• The way they encode the code point limits Unicode to the weird 1.114.112 different values it has.
  • Surrogate code points are considered into Unicode and they will be never assigned to a grapheme.


  • The number 8 stands for 8 bits.
  • It's quite popular among the World Wide Web.
  • It's not based on surrogated pairs but in a special encoding that allows: ASCII characters to be represented by 1 byte; almost all Western Europe languages with 2 bytes; Asian and Ideographic Languages with 3 bytes and the rest of the table with 4 bytes.
  • It is how Python 3 exposes strings by default

The UTF-8 encoding is designed to expose a bunch of desired properties for an encoding scheme...

For multibyte representations, the first leading byte include as many 1 bits as the number of bytes needed to encode the code point plus a 0. The rest of n bits contains the first n bits of the code point.

Following bytes start by 10 and complete the byte with the following 6 bits of the code point. Code points are padded with 0 bits when needed.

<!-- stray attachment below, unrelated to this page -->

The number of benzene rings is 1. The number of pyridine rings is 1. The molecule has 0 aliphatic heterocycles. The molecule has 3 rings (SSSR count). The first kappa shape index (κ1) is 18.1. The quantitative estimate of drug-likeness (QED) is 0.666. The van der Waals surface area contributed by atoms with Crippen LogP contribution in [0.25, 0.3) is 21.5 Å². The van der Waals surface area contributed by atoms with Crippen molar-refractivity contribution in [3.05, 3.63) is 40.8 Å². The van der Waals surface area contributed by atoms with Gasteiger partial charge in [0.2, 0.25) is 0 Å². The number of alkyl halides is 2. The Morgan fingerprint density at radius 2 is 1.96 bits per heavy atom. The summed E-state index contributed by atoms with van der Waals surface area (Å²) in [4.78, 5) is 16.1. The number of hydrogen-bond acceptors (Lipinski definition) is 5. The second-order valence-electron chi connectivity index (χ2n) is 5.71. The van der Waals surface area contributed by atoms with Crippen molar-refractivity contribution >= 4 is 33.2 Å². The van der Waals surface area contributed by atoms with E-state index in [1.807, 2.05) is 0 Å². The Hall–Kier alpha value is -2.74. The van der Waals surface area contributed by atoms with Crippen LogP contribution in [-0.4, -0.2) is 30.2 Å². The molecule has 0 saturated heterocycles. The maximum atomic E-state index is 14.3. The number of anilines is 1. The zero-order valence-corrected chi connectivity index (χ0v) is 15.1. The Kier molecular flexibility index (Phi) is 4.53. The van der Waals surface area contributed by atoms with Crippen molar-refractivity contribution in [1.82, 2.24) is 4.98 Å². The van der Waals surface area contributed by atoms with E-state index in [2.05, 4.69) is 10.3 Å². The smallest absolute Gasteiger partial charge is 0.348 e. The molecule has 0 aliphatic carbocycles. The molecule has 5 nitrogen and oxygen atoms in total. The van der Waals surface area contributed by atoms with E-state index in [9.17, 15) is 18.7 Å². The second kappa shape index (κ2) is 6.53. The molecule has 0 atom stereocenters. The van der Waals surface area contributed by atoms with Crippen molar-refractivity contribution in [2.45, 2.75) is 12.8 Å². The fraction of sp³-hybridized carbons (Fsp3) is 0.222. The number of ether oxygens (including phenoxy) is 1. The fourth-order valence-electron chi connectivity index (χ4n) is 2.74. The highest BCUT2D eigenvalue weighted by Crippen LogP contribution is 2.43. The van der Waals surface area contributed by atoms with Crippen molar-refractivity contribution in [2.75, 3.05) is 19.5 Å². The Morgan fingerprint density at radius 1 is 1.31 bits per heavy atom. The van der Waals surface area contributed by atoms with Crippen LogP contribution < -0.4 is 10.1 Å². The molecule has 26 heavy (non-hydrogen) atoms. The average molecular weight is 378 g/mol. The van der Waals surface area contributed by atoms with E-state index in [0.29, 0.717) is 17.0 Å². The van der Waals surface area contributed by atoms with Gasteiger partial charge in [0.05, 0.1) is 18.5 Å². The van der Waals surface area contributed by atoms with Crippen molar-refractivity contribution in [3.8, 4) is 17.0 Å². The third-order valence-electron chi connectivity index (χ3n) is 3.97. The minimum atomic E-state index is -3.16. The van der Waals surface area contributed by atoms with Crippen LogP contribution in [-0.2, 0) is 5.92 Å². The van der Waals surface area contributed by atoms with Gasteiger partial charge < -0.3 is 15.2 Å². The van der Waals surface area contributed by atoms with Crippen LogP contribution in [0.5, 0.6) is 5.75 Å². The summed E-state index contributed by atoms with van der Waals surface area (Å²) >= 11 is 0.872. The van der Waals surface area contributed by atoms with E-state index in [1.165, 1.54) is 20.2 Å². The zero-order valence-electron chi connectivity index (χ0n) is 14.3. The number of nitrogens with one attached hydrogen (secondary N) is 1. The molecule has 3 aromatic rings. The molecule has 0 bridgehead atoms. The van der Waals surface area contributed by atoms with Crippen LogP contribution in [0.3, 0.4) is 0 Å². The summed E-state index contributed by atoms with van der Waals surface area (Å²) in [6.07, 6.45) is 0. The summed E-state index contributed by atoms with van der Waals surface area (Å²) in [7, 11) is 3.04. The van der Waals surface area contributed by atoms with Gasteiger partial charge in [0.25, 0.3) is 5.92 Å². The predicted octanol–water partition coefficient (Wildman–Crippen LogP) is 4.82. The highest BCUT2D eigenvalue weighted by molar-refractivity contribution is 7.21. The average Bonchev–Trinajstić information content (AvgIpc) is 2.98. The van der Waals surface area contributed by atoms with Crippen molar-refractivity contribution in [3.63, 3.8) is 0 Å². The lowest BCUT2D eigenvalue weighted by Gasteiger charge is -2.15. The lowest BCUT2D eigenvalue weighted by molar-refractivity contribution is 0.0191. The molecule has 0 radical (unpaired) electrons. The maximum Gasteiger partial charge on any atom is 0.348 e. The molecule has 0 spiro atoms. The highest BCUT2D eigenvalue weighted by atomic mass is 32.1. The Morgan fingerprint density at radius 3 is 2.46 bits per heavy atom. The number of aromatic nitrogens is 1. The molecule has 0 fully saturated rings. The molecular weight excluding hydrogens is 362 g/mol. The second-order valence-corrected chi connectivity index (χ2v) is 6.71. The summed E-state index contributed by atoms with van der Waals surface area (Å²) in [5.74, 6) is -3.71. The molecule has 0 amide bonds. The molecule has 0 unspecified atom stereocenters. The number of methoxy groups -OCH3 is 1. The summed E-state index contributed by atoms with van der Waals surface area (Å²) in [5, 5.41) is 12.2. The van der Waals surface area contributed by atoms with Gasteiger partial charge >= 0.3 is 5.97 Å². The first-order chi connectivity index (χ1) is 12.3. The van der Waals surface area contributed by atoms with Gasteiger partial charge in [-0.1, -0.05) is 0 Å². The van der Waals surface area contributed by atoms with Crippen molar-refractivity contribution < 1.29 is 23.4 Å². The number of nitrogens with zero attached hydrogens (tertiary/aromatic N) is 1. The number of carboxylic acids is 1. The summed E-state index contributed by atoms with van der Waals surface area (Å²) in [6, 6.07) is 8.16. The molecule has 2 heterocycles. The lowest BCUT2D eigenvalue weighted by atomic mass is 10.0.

For the España example, this time the encoded message reads as follows:

45 73 70 61 C3B1 61

The ñ is encoded this way:

Code point: U+00F1
Binary: 00000000 11110001
UTF-8 : 11000011 10110001
Hex   :    C   3    B   1

Handling Emoji in JavaScript

Given a message in UTF-8 with emoji, translate it into HTML mixing text and images.

JavaScript Harmony (ES 6) includes a lot of text related functions and upgrades its encoding scheme to UTF-16!

But in current JavaScript, the encoding is UCS-2 and that means Emoji characters (plane 3) are out of the code space...

So we will use images from an Emoji database instead!

The idea is quite simple: first decode UTF-8 to Unicode code points and pass through them creating text nodes for text and styled elements for emoji.